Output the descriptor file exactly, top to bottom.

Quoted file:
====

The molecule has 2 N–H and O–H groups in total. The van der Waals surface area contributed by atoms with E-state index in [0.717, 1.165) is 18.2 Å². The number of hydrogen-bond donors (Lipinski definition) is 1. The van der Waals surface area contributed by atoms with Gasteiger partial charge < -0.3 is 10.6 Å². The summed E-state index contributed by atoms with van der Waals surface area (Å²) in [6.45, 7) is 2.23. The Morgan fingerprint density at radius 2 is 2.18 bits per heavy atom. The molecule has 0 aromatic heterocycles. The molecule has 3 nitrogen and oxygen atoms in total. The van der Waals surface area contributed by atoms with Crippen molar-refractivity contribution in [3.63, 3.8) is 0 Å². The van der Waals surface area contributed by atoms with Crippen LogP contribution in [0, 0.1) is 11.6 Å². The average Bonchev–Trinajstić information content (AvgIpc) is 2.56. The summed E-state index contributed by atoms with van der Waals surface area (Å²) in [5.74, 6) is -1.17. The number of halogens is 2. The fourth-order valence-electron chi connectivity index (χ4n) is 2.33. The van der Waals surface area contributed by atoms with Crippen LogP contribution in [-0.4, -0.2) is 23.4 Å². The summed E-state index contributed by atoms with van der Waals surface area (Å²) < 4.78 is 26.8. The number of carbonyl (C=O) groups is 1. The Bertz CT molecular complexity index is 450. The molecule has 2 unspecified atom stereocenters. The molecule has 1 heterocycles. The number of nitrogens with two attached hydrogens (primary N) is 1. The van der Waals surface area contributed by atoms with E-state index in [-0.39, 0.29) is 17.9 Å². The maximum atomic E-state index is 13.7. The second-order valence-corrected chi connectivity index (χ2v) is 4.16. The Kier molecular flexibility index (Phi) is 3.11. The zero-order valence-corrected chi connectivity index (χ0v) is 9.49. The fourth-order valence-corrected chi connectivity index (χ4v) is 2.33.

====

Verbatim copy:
The molecule has 2 N–H and O–H groups in total. The van der Waals surface area contributed by atoms with E-state index in [0.717, 1.165) is 18.2 Å². The number of hydrogen-bond donors (Lipinski definition) is 1. The van der Waals surface area contributed by atoms with Gasteiger partial charge < -0.3 is 10.6 Å². The summed E-state index contributed by atoms with van der Waals surface area (Å²) in [6.45, 7) is 2.23. The Morgan fingerprint density at radius 2 is 2.18 bits per heavy atom. The molecule has 0 aromatic heterocycles. The molecule has 3 nitrogen and oxygen atoms in total. The van der Waals surface area contributed by atoms with Crippen molar-refractivity contribution in [3.63, 3.8) is 0 Å². The van der Waals surface area contributed by atoms with Crippen LogP contribution in [0, 0.1) is 11.6 Å². The average Bonchev–Trinajstić information content (AvgIpc) is 2.56. The summed E-state index contributed by atoms with van der Waals surface area (Å²) in [5.74, 6) is -1.17. The number of halogens is 2. The fourth-order valence-electron chi connectivity index (χ4n) is 2.33. The van der Waals surface area contributed by atoms with Crippen LogP contribution in [-0.4, -0.2) is 23.4 Å². The summed E-state index contributed by atoms with van der Waals surface area (Å²) < 4.78 is 26.8. The number of carbonyl (C=O) groups is 1. The Bertz CT molecular complexity index is 450. The molecule has 2 unspecified atom stereocenters. The molecule has 1 heterocycles. The number of nitrogens with two attached hydrogens (primary N) is 1. The van der Waals surface area contributed by atoms with E-state index in [-0.39, 0.29) is 17.9 Å². The maximum atomic E-state index is 13.7. The second-order valence-corrected chi connectivity index (χ2v) is 4.16. The Kier molecular flexibility index (Phi) is 3.11. The zero-order valence-corrected chi connectivity index (χ0v) is 9.49. The fourth-order valence-corrected chi connectivity index (χ4v) is 2.33.